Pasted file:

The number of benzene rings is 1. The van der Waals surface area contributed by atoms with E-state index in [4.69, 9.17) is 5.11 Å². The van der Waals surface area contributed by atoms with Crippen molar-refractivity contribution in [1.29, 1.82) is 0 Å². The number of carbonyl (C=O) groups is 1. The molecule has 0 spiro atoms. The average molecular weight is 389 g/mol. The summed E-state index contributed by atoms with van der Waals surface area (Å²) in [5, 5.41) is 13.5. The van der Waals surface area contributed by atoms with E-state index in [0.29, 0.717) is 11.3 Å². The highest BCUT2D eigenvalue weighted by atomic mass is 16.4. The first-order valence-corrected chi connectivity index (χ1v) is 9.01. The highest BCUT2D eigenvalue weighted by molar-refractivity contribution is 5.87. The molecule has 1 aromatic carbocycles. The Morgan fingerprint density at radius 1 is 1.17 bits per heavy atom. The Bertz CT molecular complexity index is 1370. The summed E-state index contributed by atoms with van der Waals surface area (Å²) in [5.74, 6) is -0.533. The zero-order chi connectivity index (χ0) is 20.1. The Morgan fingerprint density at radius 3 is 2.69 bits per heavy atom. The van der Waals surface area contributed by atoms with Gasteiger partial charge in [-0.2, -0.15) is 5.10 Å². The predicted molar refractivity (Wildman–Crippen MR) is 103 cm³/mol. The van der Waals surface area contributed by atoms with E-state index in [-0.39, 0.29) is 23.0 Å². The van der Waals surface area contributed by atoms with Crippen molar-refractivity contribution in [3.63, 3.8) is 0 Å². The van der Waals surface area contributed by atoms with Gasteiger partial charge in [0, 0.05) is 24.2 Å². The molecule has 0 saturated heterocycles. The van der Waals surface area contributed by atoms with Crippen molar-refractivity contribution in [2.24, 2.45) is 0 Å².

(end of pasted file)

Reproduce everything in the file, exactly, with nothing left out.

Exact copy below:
The number of benzene rings is 1. The van der Waals surface area contributed by atoms with E-state index in [4.69, 9.17) is 5.11 Å². The van der Waals surface area contributed by atoms with Crippen molar-refractivity contribution in [1.29, 1.82) is 0 Å². The number of carbonyl (C=O) groups is 1. The molecule has 0 spiro atoms. The average molecular weight is 389 g/mol. The summed E-state index contributed by atoms with van der Waals surface area (Å²) in [5, 5.41) is 13.5. The van der Waals surface area contributed by atoms with E-state index in [0.29, 0.717) is 11.3 Å². The highest BCUT2D eigenvalue weighted by atomic mass is 16.4. The first-order valence-corrected chi connectivity index (χ1v) is 9.01. The highest BCUT2D eigenvalue weighted by molar-refractivity contribution is 5.87. The molecule has 1 aromatic carbocycles. The Morgan fingerprint density at radius 1 is 1.17 bits per heavy atom. The Bertz CT molecular complexity index is 1370. The summed E-state index contributed by atoms with van der Waals surface area (Å²) in [5.74, 6) is -0.533. The zero-order chi connectivity index (χ0) is 20.1. The Morgan fingerprint density at radius 3 is 2.69 bits per heavy atom. The van der Waals surface area contributed by atoms with Gasteiger partial charge in [-0.2, -0.15) is 5.10 Å². The predicted molar refractivity (Wildman–Crippen MR) is 103 cm³/mol. The van der Waals surface area contributed by atoms with E-state index in [-0.39, 0.29) is 23.0 Å². The van der Waals surface area contributed by atoms with Crippen molar-refractivity contribution in [3.63, 3.8) is 0 Å². The van der Waals surface area contributed by atoms with Gasteiger partial charge in [0, 0.05) is 24.2 Å². The molecule has 0 saturated heterocycles. The van der Waals surface area contributed by atoms with Crippen molar-refractivity contribution in [2.24, 2.45) is 0 Å².